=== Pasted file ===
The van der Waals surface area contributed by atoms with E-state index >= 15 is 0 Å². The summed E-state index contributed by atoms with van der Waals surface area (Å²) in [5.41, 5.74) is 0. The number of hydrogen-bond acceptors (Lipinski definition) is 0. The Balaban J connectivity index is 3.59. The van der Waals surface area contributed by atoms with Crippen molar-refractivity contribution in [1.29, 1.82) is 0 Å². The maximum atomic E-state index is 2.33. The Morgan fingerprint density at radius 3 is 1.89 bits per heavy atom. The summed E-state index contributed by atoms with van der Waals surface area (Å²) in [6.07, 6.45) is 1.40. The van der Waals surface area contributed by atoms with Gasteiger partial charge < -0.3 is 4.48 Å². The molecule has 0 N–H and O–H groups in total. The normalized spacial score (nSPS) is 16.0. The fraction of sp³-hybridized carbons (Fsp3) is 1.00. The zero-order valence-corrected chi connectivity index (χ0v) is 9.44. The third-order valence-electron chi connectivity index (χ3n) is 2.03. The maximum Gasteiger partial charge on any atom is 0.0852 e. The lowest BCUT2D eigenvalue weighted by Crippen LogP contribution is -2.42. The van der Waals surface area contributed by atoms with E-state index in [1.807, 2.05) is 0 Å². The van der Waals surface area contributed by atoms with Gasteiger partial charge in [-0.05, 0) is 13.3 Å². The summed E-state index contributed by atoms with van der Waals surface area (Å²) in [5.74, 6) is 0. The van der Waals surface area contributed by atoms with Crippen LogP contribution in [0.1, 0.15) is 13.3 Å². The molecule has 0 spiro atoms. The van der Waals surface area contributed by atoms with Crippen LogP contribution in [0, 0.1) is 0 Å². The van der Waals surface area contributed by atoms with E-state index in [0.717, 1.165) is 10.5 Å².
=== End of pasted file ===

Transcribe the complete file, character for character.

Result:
The van der Waals surface area contributed by atoms with E-state index >= 15 is 0 Å². The summed E-state index contributed by atoms with van der Waals surface area (Å²) in [5.41, 5.74) is 0. The number of hydrogen-bond acceptors (Lipinski definition) is 0. The Balaban J connectivity index is 3.59. The van der Waals surface area contributed by atoms with Crippen molar-refractivity contribution in [1.29, 1.82) is 0 Å². The maximum atomic E-state index is 2.33. The Morgan fingerprint density at radius 3 is 1.89 bits per heavy atom. The summed E-state index contributed by atoms with van der Waals surface area (Å²) in [6.07, 6.45) is 1.40. The van der Waals surface area contributed by atoms with Gasteiger partial charge < -0.3 is 4.48 Å². The molecule has 0 N–H and O–H groups in total. The normalized spacial score (nSPS) is 16.0. The fraction of sp³-hybridized carbons (Fsp3) is 1.00. The zero-order valence-corrected chi connectivity index (χ0v) is 9.44. The third-order valence-electron chi connectivity index (χ3n) is 2.03. The maximum Gasteiger partial charge on any atom is 0.0852 e. The lowest BCUT2D eigenvalue weighted by Crippen LogP contribution is -2.42. The van der Waals surface area contributed by atoms with E-state index in [1.807, 2.05) is 0 Å². The van der Waals surface area contributed by atoms with Gasteiger partial charge in [-0.05, 0) is 13.3 Å². The summed E-state index contributed by atoms with van der Waals surface area (Å²) in [5.74, 6) is 0. The van der Waals surface area contributed by atoms with Crippen LogP contribution in [0.1, 0.15) is 13.3 Å². The molecule has 0 spiro atoms. The van der Waals surface area contributed by atoms with Crippen LogP contribution in [0, 0.1) is 0 Å². The van der Waals surface area contributed by atoms with E-state index in [0.717, 1.165) is 10.5 Å².